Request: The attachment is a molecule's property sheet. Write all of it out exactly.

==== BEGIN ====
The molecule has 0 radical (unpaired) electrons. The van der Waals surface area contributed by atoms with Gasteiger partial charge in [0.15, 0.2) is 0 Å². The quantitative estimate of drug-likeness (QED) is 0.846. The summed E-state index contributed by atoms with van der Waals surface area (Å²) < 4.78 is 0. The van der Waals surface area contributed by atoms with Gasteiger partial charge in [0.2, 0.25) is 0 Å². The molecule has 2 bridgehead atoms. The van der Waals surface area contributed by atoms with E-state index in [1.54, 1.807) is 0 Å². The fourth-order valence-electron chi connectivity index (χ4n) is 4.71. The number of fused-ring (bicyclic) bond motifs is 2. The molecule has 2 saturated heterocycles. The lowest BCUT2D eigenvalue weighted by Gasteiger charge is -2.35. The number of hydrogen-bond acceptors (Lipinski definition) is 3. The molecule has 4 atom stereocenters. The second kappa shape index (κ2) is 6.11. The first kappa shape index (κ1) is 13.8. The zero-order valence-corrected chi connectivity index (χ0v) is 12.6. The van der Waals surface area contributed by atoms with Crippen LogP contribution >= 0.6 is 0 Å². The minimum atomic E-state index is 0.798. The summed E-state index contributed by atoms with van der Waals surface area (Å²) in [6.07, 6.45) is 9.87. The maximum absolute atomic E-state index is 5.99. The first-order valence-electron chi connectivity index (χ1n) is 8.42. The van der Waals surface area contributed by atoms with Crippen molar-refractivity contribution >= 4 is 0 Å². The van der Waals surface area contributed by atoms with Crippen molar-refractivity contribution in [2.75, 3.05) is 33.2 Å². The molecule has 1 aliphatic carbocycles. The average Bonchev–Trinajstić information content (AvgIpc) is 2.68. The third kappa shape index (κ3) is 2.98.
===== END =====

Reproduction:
The molecule has 0 radical (unpaired) electrons. The van der Waals surface area contributed by atoms with Gasteiger partial charge in [0.15, 0.2) is 0 Å². The quantitative estimate of drug-likeness (QED) is 0.846. The summed E-state index contributed by atoms with van der Waals surface area (Å²) < 4.78 is 0. The van der Waals surface area contributed by atoms with Gasteiger partial charge in [0.2, 0.25) is 0 Å². The molecule has 2 bridgehead atoms. The van der Waals surface area contributed by atoms with E-state index in [1.54, 1.807) is 0 Å². The fourth-order valence-electron chi connectivity index (χ4n) is 4.71. The number of fused-ring (bicyclic) bond motifs is 2. The molecule has 2 saturated heterocycles. The lowest BCUT2D eigenvalue weighted by Gasteiger charge is -2.35. The number of hydrogen-bond acceptors (Lipinski definition) is 3. The molecule has 4 atom stereocenters. The second kappa shape index (κ2) is 6.11. The first kappa shape index (κ1) is 13.8. The zero-order valence-corrected chi connectivity index (χ0v) is 12.6. The van der Waals surface area contributed by atoms with Crippen LogP contribution >= 0.6 is 0 Å². The minimum atomic E-state index is 0.798. The summed E-state index contributed by atoms with van der Waals surface area (Å²) in [6.07, 6.45) is 9.87. The maximum absolute atomic E-state index is 5.99. The first-order valence-electron chi connectivity index (χ1n) is 8.42. The van der Waals surface area contributed by atoms with Crippen molar-refractivity contribution >= 4 is 0 Å². The van der Waals surface area contributed by atoms with Crippen molar-refractivity contribution in [2.75, 3.05) is 33.2 Å². The molecule has 1 aliphatic carbocycles. The average Bonchev–Trinajstić information content (AvgIpc) is 2.68. The third kappa shape index (κ3) is 2.98.